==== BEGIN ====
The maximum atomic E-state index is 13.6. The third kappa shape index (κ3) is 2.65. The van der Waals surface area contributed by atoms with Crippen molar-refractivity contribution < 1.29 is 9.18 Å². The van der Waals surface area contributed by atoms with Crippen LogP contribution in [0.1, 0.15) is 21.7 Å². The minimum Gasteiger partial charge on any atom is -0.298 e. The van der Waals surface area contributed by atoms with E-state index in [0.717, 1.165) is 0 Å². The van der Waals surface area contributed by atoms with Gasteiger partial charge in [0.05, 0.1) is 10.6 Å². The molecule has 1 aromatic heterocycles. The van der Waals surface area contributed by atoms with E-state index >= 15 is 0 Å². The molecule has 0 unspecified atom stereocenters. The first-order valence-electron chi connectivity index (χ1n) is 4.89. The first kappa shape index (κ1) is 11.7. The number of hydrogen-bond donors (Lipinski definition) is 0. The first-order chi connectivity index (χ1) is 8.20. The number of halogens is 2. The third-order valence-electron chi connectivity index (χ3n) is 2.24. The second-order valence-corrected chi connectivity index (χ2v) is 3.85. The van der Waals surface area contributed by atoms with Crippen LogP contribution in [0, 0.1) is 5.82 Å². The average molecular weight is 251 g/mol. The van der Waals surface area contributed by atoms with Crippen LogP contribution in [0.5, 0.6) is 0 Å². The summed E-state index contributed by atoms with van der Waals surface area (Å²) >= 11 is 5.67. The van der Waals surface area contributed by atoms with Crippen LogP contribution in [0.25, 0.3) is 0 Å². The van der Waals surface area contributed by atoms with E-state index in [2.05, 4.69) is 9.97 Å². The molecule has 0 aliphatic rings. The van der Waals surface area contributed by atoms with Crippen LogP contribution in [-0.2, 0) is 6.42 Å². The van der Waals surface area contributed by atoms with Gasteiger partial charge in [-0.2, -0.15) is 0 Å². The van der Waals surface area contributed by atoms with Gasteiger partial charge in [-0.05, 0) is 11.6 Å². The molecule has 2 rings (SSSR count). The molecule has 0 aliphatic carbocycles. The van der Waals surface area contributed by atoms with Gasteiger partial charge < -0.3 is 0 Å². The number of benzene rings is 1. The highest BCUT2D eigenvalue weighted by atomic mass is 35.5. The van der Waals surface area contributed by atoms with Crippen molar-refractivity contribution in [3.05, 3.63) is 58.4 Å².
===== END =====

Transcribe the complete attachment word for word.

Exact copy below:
The maximum atomic E-state index is 13.6. The third kappa shape index (κ3) is 2.65. The van der Waals surface area contributed by atoms with Crippen molar-refractivity contribution < 1.29 is 9.18 Å². The van der Waals surface area contributed by atoms with Crippen LogP contribution in [0.1, 0.15) is 21.7 Å². The minimum Gasteiger partial charge on any atom is -0.298 e. The van der Waals surface area contributed by atoms with E-state index in [0.717, 1.165) is 0 Å². The van der Waals surface area contributed by atoms with Gasteiger partial charge in [0.05, 0.1) is 10.6 Å². The molecule has 1 aromatic heterocycles. The van der Waals surface area contributed by atoms with E-state index >= 15 is 0 Å². The molecule has 0 unspecified atom stereocenters. The first-order valence-electron chi connectivity index (χ1n) is 4.89. The first kappa shape index (κ1) is 11.7. The number of hydrogen-bond donors (Lipinski definition) is 0. The first-order chi connectivity index (χ1) is 8.20. The number of halogens is 2. The third-order valence-electron chi connectivity index (χ3n) is 2.24. The second-order valence-corrected chi connectivity index (χ2v) is 3.85. The van der Waals surface area contributed by atoms with Crippen LogP contribution in [0, 0.1) is 5.82 Å². The average molecular weight is 251 g/mol. The van der Waals surface area contributed by atoms with Crippen LogP contribution in [0.5, 0.6) is 0 Å². The summed E-state index contributed by atoms with van der Waals surface area (Å²) >= 11 is 5.67. The van der Waals surface area contributed by atoms with Crippen LogP contribution in [0.25, 0.3) is 0 Å². The van der Waals surface area contributed by atoms with E-state index in [2.05, 4.69) is 9.97 Å². The molecule has 0 aliphatic rings. The van der Waals surface area contributed by atoms with Crippen LogP contribution in [-0.2, 0) is 6.42 Å². The van der Waals surface area contributed by atoms with Gasteiger partial charge in [-0.2, -0.15) is 0 Å². The van der Waals surface area contributed by atoms with Gasteiger partial charge in [-0.05, 0) is 11.6 Å². The molecule has 2 rings (SSSR count). The molecule has 0 aliphatic carbocycles. The van der Waals surface area contributed by atoms with Gasteiger partial charge < -0.3 is 0 Å². The number of benzene rings is 1. The highest BCUT2D eigenvalue weighted by atomic mass is 35.5. The van der Waals surface area contributed by atoms with Crippen molar-refractivity contribution in [3.05, 3.63) is 58.4 Å².